Sisters and Lies | A twisty domestic thriller by Bernice Barrington

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Bernice Barrington is a writer and journalist based in Ireland. Sisters and Lies is her debut novel.

I enjoy domestic thrillers so when Penguin Ireland gave me an advance review copy of Bernice Barrington’s debut novel, Sisters and Lies, I was excited to get stuck in.

Sisters and Lies is a twisty domestic thriller about two Irish sisters — one a successful author and the other a struggling business journalist. Each has a troubled past due, in part, to the sudden disappearance of their father while they were still children — an event with lasting consequences for the sisters’ adult relationships.

The story begins when successful author Rachel Power has just returned to Ireland from a book tour.  Rachel gets a life-changing phone call telling her that her sister, Evie,  is in a coma in a London hospital.

Evie has crashed a luxury car and it’s uncertain if, or when, she’ll wake up. With no other family to call on since their mother died, Rachel is Evie’s next of kin. She flies to London and discovers that no one else was involved in the accident and Evie is the only casualty.

Could suicide have been Evie’s motive? The police don’t seem to suspect foul play but Rachel is not so sure. For one thing, Evie doesn’t have a car so whose car was it and why was Evie driving?

Before long, Rachel finds questions about Evie’s life mounting up and her suspicions grow. For one thing, there’s a man living in Evie’s flat who claims to be her boyfriend. But who is the handsome Donnagh Flood and why has Rachel never heard of him?

The more Rachel discovers about Evie’s life, the more she fears the crash was not  an accident. As the days go by and Evie remains unconscious, Rachel begins to question how well she really knew her sister.

Meanwhile Evie although comatose is aware of Rachel’s presence in the hospital but unable to communicate. Mentally, Evie tries to piece together the events that led to the crash.

Into the mix of Sisters and Lies Bernice Barrington adds Rachel’s estranged husband, Jacob, and Evie’s past and current boyfriends, Artie and Donnagh. Barrington draws her characters well — they are believable and rounded and their complicated relationships make for an interesting story line in this twisty domestic mystery thriller. Sisters and Lies by Bernice Barrington is published by Penguin.


Bishop’s Delight |Patrick McGinley delivers dark humour

Bishop’s Delight by Patrick McGinley is a delightful and deceptively easy read. On the surface it’s the story of a missing Taoiseach and two journalists determined to find out what happened to him.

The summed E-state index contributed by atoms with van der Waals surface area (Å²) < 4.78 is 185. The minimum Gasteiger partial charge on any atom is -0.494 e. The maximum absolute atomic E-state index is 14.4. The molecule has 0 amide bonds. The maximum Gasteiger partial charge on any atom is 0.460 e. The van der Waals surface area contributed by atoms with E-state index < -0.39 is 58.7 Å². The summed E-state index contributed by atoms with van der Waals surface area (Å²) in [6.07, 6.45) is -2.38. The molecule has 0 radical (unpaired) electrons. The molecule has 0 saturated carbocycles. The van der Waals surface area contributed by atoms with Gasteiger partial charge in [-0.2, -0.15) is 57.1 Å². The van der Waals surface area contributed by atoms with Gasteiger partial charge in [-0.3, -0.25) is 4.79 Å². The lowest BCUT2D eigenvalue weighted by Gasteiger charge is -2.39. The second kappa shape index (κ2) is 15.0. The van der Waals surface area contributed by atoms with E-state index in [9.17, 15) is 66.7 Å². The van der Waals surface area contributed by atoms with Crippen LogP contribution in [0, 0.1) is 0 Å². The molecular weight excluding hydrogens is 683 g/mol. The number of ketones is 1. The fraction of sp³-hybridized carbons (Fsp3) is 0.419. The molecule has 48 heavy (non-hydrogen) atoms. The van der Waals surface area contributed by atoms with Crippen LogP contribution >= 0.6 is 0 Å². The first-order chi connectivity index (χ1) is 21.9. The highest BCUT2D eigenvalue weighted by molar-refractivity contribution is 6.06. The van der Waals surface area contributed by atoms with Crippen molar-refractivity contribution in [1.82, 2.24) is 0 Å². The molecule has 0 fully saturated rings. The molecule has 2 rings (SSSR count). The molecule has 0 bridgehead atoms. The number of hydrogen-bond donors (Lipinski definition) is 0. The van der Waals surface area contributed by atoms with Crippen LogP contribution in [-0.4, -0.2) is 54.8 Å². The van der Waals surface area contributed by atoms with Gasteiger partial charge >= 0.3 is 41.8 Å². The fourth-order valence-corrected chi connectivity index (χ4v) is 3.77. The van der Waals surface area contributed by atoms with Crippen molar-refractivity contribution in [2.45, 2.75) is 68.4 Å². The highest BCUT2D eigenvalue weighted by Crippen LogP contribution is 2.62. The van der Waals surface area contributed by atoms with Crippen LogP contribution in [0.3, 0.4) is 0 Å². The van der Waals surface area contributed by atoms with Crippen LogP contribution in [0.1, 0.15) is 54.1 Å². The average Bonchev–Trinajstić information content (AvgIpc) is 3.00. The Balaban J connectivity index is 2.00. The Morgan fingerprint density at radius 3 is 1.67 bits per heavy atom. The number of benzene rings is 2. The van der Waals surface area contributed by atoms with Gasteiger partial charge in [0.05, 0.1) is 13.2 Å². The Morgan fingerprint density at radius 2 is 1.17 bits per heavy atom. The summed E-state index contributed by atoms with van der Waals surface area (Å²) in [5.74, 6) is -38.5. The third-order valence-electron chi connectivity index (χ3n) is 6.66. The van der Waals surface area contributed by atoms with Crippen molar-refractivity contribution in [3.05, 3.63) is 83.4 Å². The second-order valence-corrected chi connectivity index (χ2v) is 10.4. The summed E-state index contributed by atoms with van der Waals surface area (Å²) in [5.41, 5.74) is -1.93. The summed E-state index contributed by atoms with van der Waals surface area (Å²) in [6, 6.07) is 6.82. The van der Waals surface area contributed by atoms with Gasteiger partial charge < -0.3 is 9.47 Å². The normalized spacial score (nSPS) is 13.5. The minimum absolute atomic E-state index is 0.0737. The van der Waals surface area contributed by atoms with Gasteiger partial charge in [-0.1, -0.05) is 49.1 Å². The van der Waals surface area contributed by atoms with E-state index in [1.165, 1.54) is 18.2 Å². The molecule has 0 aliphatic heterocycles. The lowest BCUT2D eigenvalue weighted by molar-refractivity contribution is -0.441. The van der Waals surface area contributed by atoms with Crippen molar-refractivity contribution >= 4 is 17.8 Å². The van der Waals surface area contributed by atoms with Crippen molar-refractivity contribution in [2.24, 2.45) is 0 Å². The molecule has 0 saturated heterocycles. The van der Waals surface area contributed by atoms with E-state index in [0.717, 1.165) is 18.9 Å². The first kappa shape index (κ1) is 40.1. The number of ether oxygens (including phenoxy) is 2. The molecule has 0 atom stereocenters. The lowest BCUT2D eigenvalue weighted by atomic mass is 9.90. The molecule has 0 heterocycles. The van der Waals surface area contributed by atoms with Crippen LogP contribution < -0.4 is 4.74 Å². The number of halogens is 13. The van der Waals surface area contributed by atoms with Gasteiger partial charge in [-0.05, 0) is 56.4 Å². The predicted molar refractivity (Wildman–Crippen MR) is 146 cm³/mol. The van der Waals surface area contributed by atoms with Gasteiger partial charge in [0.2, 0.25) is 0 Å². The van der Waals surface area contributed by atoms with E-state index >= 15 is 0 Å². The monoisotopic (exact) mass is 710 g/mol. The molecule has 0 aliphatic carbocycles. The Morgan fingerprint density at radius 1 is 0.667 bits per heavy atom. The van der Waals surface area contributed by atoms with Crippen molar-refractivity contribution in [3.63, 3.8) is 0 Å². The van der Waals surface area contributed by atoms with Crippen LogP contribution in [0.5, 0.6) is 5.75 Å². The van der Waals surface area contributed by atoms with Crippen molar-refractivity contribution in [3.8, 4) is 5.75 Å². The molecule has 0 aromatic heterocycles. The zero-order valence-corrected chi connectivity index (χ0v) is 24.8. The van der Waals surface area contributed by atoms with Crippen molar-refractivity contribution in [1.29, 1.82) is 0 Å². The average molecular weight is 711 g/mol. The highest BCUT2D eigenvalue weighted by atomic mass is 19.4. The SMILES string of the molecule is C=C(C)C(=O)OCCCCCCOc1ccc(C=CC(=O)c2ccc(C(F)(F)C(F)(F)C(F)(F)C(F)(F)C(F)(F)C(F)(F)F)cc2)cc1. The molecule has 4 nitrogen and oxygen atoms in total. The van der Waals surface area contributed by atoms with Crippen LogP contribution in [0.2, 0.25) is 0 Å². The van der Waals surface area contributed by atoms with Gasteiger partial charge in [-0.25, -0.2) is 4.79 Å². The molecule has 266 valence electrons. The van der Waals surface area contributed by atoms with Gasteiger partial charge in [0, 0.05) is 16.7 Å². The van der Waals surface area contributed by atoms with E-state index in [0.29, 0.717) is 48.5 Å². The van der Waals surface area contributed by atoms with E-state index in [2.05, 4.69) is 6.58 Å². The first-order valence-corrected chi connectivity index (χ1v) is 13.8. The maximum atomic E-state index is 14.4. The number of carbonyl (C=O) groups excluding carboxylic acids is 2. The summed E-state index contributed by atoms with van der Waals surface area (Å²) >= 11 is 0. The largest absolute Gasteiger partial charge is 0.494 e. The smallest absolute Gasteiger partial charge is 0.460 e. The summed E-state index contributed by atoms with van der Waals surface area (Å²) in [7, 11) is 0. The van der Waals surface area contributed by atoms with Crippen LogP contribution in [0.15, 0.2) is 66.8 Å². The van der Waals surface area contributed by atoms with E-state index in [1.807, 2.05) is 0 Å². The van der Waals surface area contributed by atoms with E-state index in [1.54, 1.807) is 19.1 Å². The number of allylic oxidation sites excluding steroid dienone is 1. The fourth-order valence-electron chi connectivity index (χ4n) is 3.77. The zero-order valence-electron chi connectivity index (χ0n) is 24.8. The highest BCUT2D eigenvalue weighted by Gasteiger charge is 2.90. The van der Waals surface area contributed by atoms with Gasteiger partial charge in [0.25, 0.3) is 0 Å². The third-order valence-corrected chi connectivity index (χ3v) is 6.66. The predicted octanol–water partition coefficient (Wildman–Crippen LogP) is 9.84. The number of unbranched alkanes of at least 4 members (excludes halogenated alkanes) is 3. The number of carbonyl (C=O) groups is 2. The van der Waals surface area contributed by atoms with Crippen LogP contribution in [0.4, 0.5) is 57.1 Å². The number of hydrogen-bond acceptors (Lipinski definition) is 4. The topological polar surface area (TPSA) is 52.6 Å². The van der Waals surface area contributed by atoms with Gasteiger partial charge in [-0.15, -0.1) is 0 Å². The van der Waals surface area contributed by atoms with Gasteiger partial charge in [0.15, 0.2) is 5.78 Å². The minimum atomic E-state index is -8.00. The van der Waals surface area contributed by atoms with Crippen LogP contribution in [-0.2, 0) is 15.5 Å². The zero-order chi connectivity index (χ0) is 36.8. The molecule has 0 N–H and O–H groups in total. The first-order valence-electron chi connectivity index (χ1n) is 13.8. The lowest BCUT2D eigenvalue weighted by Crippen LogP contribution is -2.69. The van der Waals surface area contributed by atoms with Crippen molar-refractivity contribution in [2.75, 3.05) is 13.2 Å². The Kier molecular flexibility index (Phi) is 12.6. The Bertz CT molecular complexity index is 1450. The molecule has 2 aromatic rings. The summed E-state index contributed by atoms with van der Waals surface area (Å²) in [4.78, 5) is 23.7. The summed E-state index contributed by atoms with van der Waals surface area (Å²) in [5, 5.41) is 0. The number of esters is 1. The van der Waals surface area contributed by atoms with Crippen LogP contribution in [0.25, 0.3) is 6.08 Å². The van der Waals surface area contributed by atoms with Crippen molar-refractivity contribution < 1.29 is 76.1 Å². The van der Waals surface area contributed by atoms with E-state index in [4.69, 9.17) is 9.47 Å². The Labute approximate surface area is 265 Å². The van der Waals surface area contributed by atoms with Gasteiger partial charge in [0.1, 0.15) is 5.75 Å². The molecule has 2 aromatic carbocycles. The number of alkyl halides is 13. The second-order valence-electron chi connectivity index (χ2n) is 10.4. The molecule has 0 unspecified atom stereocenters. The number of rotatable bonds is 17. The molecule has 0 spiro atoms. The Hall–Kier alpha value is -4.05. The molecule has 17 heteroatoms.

In this case, the Taoiseach is Jim Maguire — a foundling child adopted by a political family who grows up to become the Irish prime minister. Maguire is a francophile. His heroes include General de Gaulle and Montaigne, the French philosopher, statesman and author renowned for his ability to blend intellectual knowledge and personal storytelling. An outsider, a diarist, and a man with complicated private life, Maguire’s political life has exposed him to potential security risks but it’s his personal life that is of most interest to the journalists.

Woody and Sweetman are rivals.  Sweetman is a sensationalist whereas Woody writes for posterity. Each is writing a biography of Maguire with Woody choosing as his model Lytton Strachey’s Eminent Victorians.

Strachey along with Montaigne and La Rochefoucauld are among a wide cast of literary and philosophical personalities referenced throughout Bishop’s Delight adding insight and entertainment for the reader.

For the most part, the story is told from Woody’s point of view. As he and Sweetman investigate the disappearance, Maguire’s private life increasingly impacts on Woody’s turbulent love life. And one of Maguire’s relationships holds the key to the mysterious Bishop’s Delight.

Love and marriage are strong themes in Bishop’s Delight alongside politics, philosophy and writing. Literary references abound in this story which, rich in dark humour, is an entertaining and fun read.

An excellent choice for book clubs, Bishop’s Delight is also a novel to share with the philosophers and literary lovers in your life.

Bishop’s Delight by Patrick McGinley is published by New Island Books. 978-1-84840-491-5.

[Disclosure: An ARC was provided by the publisher for the purpose of this review].

Sour by Alan Walsh | Debut novel set in a mythical Irish landscape

Sour by Alan Walsh is a modern retelling of the myth of Deirdre of the Sorrows. And, since a bit of escapism doesn’t go astray every now and then, when I got the opportunity to review it, I thought, ‘why not?’

Sour is a funny and at times dark story. It is set in a mythical Irish landscape populated by strange beasts. There’s a crow that smokes. There’s a goat possessed by a banshee. The humans are pretty strange too.  Essentially it’ a tale of runaway children and the search to find them.

Dee O’Loughlin is ‘a strange unnatural beauty’. She is kept under lock and key by her father. But Dee runs away with brothers Cormac and Declan Mac Neassa.

Mythical creature

The story begins when Conall Donoghue ‘a beetroot-faced, mule of a man’ sets out to find the Declan. Conall is accompanied by a ‘Púca’. The ‘puca’ is a mythical creature that only some of the other characters can see.

Sour is an imaginative fantasy. For the most part, the story is told from the Púca’s point of view. The storytelling is a bit confusing but if  you know the myth of Deirdre of the Sorrows, that helps. If you don’t, there’s a good summary on Alan Walsh’s blog.

[Disclosure: received a free review copy of Sour]